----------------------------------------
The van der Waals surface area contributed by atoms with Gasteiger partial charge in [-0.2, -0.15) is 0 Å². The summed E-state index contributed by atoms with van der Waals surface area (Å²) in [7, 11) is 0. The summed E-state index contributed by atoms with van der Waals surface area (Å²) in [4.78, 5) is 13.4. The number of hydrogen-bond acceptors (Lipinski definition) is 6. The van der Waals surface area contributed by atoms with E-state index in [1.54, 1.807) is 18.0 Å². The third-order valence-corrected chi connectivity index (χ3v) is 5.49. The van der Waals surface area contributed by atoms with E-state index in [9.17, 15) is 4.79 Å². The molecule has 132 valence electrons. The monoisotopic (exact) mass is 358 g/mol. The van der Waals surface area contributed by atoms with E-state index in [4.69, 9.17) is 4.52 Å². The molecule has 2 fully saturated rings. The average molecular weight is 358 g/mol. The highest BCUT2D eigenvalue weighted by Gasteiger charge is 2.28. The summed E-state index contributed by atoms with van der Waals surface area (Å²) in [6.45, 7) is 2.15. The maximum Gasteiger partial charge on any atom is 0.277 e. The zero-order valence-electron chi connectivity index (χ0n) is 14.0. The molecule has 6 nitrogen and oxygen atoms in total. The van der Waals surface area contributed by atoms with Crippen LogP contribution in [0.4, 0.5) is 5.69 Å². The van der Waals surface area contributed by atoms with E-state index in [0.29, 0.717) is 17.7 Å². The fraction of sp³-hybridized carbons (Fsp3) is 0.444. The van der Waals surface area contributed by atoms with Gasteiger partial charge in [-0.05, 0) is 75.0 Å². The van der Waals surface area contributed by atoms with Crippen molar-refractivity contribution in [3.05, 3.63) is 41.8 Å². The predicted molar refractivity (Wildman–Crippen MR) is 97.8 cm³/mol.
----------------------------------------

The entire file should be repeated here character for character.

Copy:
The van der Waals surface area contributed by atoms with Gasteiger partial charge in [-0.2, -0.15) is 0 Å². The summed E-state index contributed by atoms with van der Waals surface area (Å²) in [7, 11) is 0. The summed E-state index contributed by atoms with van der Waals surface area (Å²) in [4.78, 5) is 13.4. The number of hydrogen-bond acceptors (Lipinski definition) is 6. The van der Waals surface area contributed by atoms with E-state index in [1.54, 1.807) is 18.0 Å². The third-order valence-corrected chi connectivity index (χ3v) is 5.49. The van der Waals surface area contributed by atoms with E-state index in [9.17, 15) is 4.79 Å². The molecule has 132 valence electrons. The monoisotopic (exact) mass is 358 g/mol. The van der Waals surface area contributed by atoms with E-state index in [4.69, 9.17) is 4.52 Å². The molecule has 2 fully saturated rings. The average molecular weight is 358 g/mol. The highest BCUT2D eigenvalue weighted by Gasteiger charge is 2.28. The summed E-state index contributed by atoms with van der Waals surface area (Å²) in [6.45, 7) is 2.15. The maximum Gasteiger partial charge on any atom is 0.277 e. The zero-order valence-electron chi connectivity index (χ0n) is 14.0. The molecule has 6 nitrogen and oxygen atoms in total. The van der Waals surface area contributed by atoms with Crippen LogP contribution in [0.4, 0.5) is 5.69 Å². The van der Waals surface area contributed by atoms with E-state index in [0.29, 0.717) is 17.7 Å². The fraction of sp³-hybridized carbons (Fsp3) is 0.444. The van der Waals surface area contributed by atoms with Gasteiger partial charge in [-0.05, 0) is 75.0 Å². The van der Waals surface area contributed by atoms with Crippen molar-refractivity contribution in [3.05, 3.63) is 41.8 Å². The predicted molar refractivity (Wildman–Crippen MR) is 97.8 cm³/mol.